The AEA Minority Serving Institution initiative brings a cohort of faculty from MSIs together throughout the 2022-2023 academic year and into the 2023 summer to participate in webinars, the AEA/CDC Summer Evaluation Workshop Series, and the AEA annual conference. The overall purpose of the initiative is to increase the participation of evaluators and academics from underrepresented groups in the profession of evaluation and in the American Evaluation Association. The MSI Faculty Initiative identifies this group of potential and practicing evaluators by drawing from faculty at MSIs. The program focuses on:
Jennifer D. Deaton, University of North Carolina at Greensboro
Dr. Jennifer D. Deaton (she/her) is an Assistant Professor at the University of North Carolina at Greensboro (UNCG) within the Department of Counseling and Educational Development. Jennifer aims to drive interdisciplinary and community-engaged research in areas of trauma-informed care, posttraumatic growth, and vicarious posttraumatic growth across helping professions impacted by client trauma. Jennifer holds methodology strengths in instrument development and program evaluation.
Prior to coming to UNCG, Jennifer received her doctorate from the University of South Carolina in Counselor Education and Supervision. Jennifer began her work in evaluation as a Graduate Research Assistant with the Research, Evaluation, and Measurement Center (REM) conducting program evaluation for externally funded educational research and evaluation projects - specifically a university-based teacher induction program. This experience was an immersive introduction into the field of evaluation and played a key role in shaping her professional identity as an evaluator, community-engaged researcher, and scholar. Currently, Jennifer serves as the Chair of the Outcomes and Assessment Committee to conduct annual program evaluation according to the accreditation standards. Jennifer works to actively engage stakeholders, current students, alumni, and community partners to inform and improve our program through an accountability bridge model. More importantly, to appraise our efforts towards fostering and sustaining an inclusive, diverse, and equitable environment for our students, faculty, staff, and stakeholders. These hands-on experiences have led to both leading and supporting several internal and external evaluation efforts. However, Jennifer hopes to augment my experiences and current responsibilities with the theoretical underpinnings, methodology, and key tenets of evaluation through the MSI Fellowship Program.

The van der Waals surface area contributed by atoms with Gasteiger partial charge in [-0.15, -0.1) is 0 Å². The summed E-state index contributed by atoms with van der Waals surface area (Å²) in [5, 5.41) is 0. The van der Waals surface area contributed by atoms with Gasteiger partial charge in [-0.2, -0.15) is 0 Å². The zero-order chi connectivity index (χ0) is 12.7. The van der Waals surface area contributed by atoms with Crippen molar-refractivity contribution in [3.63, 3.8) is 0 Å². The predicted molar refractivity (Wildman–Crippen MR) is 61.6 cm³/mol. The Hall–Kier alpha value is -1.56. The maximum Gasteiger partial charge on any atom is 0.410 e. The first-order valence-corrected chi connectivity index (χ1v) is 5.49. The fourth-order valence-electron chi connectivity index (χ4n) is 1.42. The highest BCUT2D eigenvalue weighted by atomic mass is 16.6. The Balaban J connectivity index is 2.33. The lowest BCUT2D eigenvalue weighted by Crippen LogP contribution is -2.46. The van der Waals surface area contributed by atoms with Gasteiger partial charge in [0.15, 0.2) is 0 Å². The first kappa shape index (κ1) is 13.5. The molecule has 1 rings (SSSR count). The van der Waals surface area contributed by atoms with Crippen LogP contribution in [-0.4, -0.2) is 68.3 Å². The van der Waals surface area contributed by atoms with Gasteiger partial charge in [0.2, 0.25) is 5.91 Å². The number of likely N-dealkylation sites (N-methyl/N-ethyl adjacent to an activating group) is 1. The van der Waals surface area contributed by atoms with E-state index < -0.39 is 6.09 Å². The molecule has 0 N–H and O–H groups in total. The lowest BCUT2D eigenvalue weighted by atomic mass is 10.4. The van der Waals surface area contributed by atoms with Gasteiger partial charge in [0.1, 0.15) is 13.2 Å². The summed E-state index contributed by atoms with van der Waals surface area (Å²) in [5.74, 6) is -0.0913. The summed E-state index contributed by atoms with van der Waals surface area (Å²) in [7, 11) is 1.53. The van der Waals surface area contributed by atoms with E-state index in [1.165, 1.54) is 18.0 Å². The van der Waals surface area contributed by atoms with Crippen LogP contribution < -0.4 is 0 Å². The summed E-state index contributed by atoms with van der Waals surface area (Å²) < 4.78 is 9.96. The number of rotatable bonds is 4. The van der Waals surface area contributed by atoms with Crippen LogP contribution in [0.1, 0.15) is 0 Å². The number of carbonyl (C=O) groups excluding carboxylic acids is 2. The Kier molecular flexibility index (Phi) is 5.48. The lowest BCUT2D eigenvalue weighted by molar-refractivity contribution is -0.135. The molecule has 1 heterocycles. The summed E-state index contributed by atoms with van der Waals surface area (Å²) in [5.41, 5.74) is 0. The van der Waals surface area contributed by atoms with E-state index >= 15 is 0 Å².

Rhoda Freelon, University of Houston
Rhoda Freelon received her PhD in Education from the University of California, Los Angeles. Dr. Freelon is an Assistant Professor of Educational Leadership & Policy Studies at the University of Houston and teaches graduate courses on family and community engagement andresearch methods for aspiring school and district leaders.
Dr. Freelon is a community-engaged scholar who strives to consider family, youth, and community epistemologies in her work on school improvement. She is currently managing research projects that explore the connections between youth, family, and community engagement in critical educational decisions for the most vulnerable communities. This includes how families and communities influence school districts to take up agendas that advance educational policies and practices in service of racial equity and social justice. Her prior experience with program evaluation was in early childhood care and education policy where she worked as a Research and Evaluation Specialist for a non-profit organization that provided programmatic, financial, and advocacy support for center and home-based childcare
facilities in Minneapolis, MN. Other work in the realm of research and program evaluation was done through her roles with Oakland Unified School District and the Spencer Foundation.